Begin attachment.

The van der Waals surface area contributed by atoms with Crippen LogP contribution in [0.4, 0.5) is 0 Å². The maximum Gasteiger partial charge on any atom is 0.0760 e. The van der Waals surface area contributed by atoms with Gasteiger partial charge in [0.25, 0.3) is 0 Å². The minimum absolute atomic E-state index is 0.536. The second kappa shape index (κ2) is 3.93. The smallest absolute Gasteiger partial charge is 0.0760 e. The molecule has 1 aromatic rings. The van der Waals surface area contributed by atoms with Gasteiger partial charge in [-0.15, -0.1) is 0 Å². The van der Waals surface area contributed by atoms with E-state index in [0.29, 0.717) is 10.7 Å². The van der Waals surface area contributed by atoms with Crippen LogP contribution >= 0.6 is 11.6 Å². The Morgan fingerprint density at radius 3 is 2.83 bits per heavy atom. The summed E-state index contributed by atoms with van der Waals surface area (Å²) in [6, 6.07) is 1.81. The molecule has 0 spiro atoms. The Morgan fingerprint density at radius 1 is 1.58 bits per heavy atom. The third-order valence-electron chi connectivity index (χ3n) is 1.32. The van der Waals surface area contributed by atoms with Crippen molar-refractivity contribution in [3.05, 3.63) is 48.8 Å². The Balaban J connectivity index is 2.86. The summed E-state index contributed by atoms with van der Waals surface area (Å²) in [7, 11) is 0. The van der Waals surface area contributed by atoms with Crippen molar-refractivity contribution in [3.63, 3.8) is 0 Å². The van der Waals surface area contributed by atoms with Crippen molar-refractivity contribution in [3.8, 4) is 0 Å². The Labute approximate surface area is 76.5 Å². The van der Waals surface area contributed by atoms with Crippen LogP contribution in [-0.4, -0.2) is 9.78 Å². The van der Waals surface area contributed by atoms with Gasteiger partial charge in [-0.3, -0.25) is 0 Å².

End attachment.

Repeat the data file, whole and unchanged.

The van der Waals surface area contributed by atoms with Crippen LogP contribution in [0.4, 0.5) is 0 Å². The maximum Gasteiger partial charge on any atom is 0.0760 e. The van der Waals surface area contributed by atoms with Gasteiger partial charge in [0.25, 0.3) is 0 Å². The minimum absolute atomic E-state index is 0.536. The second kappa shape index (κ2) is 3.93. The smallest absolute Gasteiger partial charge is 0.0760 e. The molecule has 1 aromatic rings. The van der Waals surface area contributed by atoms with Gasteiger partial charge in [-0.15, -0.1) is 0 Å². The van der Waals surface area contributed by atoms with E-state index in [0.29, 0.717) is 10.7 Å². The van der Waals surface area contributed by atoms with Crippen LogP contribution >= 0.6 is 11.6 Å². The Morgan fingerprint density at radius 3 is 2.83 bits per heavy atom. The summed E-state index contributed by atoms with van der Waals surface area (Å²) in [6, 6.07) is 1.81. The molecule has 0 spiro atoms. The Morgan fingerprint density at radius 1 is 1.58 bits per heavy atom. The third-order valence-electron chi connectivity index (χ3n) is 1.32. The van der Waals surface area contributed by atoms with Crippen molar-refractivity contribution in [3.05, 3.63) is 48.8 Å². The Balaban J connectivity index is 2.86. The summed E-state index contributed by atoms with van der Waals surface area (Å²) in [7, 11) is 0. The van der Waals surface area contributed by atoms with Crippen molar-refractivity contribution in [3.63, 3.8) is 0 Å². The van der Waals surface area contributed by atoms with Crippen molar-refractivity contribution in [3.8, 4) is 0 Å². The Labute approximate surface area is 76.5 Å². The van der Waals surface area contributed by atoms with Crippen LogP contribution in [-0.4, -0.2) is 9.78 Å². The van der Waals surface area contributed by atoms with Gasteiger partial charge in [-0.3, -0.25) is 0 Å².